Protecting confidential business information should be top of mind for specialty chemical manufacturers, and some companies worry that reporting cyber attacks to the government will breach confidentiality. Stransky said that is not the case. For example, the Cyber Security Act of 2015 ensures that companies do not waive any applicable privilege or protection provided by law, including trade secret protection when reporting certain cyber incidents to the federal government. This shows the government is trying to work with the private sector to mitigate the damages caused by cyber attacks, which are occurring every single day, he said.

Defending against cyber attacks 

Building a cyber security culture in your business is critical. Here is a checklist of things to consider: 

  • Implement technical controls
  • Conduct penetration tests to identify vulnerabilities
  • Know your data
  • Protect confidential business information 
  • Ensure all vendors have cyber controls in place
  • Develop public/private partnerships 

Ransomware, human error key factors in data breaches

According to Stransky, 50% of the data breaches that impact his clients are due to ransomware, and the other 50% are due to human error resulting in the unauthorized disclosures of sensitive personal information. For example, Stransky frequently advises his clients on how to respond to situations in which a client’s own employee (erroneously) sends an email outside the organization containing the wrong attachments with sensitive data, such as social security numbers or health and wellness information pertaining to other employees. This inadvertent disclosure of personal information may trigger legal obligations to report the incident to the individuals whose information has been compromised, state or federal regulatory law enforcement authorities, and other third parties. It also increases the risk that the organization may be subject to litigation, government investigation, or reputational damage.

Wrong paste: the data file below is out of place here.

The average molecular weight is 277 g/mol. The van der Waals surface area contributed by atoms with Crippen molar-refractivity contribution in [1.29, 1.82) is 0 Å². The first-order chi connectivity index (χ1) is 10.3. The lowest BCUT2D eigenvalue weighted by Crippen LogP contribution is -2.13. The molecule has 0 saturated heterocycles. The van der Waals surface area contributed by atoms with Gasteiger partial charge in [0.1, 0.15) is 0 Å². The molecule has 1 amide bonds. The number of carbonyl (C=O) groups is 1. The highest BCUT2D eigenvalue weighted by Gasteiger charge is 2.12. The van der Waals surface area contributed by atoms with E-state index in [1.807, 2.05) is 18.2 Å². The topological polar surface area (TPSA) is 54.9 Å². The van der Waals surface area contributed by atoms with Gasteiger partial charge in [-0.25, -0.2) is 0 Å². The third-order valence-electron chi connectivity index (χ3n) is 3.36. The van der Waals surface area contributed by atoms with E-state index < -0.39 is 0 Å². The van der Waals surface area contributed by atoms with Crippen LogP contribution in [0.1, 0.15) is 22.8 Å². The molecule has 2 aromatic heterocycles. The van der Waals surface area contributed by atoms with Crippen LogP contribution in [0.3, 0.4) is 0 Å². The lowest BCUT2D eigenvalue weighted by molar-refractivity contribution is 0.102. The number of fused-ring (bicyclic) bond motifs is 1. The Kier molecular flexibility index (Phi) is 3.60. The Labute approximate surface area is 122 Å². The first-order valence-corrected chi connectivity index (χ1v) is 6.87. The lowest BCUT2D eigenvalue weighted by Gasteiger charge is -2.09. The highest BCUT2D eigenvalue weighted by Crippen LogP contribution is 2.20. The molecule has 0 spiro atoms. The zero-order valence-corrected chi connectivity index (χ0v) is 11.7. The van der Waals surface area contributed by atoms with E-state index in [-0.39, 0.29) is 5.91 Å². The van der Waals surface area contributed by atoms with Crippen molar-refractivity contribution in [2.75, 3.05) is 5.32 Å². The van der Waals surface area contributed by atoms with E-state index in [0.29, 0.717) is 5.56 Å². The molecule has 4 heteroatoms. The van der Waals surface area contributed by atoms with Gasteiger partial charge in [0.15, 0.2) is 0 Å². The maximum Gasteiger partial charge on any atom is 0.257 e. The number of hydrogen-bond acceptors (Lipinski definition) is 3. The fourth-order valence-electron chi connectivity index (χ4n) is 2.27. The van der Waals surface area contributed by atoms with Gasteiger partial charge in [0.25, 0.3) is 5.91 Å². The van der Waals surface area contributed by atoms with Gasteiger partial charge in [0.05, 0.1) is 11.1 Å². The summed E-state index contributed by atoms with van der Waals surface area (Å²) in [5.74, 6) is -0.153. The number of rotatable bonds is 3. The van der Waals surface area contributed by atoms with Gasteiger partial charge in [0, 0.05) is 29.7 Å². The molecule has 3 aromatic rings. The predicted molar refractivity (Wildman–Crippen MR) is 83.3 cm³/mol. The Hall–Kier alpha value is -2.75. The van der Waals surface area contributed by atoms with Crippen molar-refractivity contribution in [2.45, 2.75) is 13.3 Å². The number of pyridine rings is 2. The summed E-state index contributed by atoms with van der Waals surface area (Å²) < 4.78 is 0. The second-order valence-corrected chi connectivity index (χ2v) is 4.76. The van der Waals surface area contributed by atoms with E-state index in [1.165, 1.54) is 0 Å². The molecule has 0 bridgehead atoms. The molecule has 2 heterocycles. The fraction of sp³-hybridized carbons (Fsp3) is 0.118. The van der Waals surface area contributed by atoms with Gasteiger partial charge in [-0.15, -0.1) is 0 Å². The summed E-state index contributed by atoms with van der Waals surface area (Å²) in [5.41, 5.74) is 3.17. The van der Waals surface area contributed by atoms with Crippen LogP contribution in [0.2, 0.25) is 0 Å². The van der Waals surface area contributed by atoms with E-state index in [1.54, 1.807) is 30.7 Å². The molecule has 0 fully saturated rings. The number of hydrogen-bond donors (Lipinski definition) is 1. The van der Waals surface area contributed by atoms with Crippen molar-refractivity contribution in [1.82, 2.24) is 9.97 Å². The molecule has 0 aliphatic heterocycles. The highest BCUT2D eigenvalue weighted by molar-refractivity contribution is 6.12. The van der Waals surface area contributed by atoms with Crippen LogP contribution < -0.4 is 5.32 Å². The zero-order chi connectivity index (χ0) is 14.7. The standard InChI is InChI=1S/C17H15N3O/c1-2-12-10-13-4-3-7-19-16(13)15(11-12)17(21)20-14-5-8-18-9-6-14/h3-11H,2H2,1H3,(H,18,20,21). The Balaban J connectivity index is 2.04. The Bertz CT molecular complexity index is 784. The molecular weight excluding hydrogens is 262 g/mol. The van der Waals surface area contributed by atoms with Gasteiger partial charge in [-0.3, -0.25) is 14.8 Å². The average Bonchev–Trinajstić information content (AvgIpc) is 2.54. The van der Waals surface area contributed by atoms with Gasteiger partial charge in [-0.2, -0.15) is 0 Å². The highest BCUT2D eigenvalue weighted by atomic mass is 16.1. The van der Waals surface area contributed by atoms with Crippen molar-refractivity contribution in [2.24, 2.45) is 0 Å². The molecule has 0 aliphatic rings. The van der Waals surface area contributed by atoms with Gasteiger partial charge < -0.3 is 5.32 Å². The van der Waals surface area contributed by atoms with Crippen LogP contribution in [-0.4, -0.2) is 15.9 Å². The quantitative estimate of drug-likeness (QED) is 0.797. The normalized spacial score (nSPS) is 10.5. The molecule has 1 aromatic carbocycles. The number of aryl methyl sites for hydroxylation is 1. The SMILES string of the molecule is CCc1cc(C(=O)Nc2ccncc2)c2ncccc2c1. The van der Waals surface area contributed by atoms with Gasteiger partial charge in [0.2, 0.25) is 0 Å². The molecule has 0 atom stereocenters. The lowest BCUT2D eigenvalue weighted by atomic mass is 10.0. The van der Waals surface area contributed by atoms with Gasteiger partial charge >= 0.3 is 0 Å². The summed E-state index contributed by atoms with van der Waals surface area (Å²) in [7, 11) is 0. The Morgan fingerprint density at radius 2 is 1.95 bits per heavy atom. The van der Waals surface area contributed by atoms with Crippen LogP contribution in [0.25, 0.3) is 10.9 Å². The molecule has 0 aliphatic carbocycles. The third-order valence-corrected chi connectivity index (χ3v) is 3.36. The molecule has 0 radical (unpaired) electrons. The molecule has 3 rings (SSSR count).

Hay noted that 80% of actual breaches are due to compromised credentials, and less than 20% were due to hacking. Of that 80%, 60% of those were cloud-based email services. Having compromised credentials makes for an easy mechanism to break into networks.

Sage advice on cyber security

So how does a company defend against increasingly sophisticated cyber attacks?

When your company is dealing with vendors, “Don’t just ask your vendor if they have a cyber security policy: ask what it is!” Burke said. “Building a culture around security is critical.”

According to Stransky, cyber security should not be just a post-action response. Technical controls need to be in place today, and companies should also conduct penetration tests to identify where system and network vulnerabilities exist. The better an organization knows the types of data it collects and retains, the better prepared it will be to respond to data incidents.

Stransky also urged companies to “know your data. Understand the types of personal data you collect on your customers, employees, vendors, website users, etc.”

Partnerships between the public and private sector are important to ensure that companies are protected and sharing information transparently, Hay said. “Between all of us, we are all better together than we are isolated,” he said. “I think that is a trend in the cyber security community in the last five years. You see a lot of actual vendors coming together to share information and work more collaboratively now.”

Hay encouraged companies to “do the fundamentals and do them well,” and he said new privacy laws in the U.S. will drive more compliance and security practices.

For more insight on supply chain issues, contact Paul Hirsh at [email protected], or call (571) 348-5102.


Article courtesy of the Society of Chemical Manufacturers & Affiliates.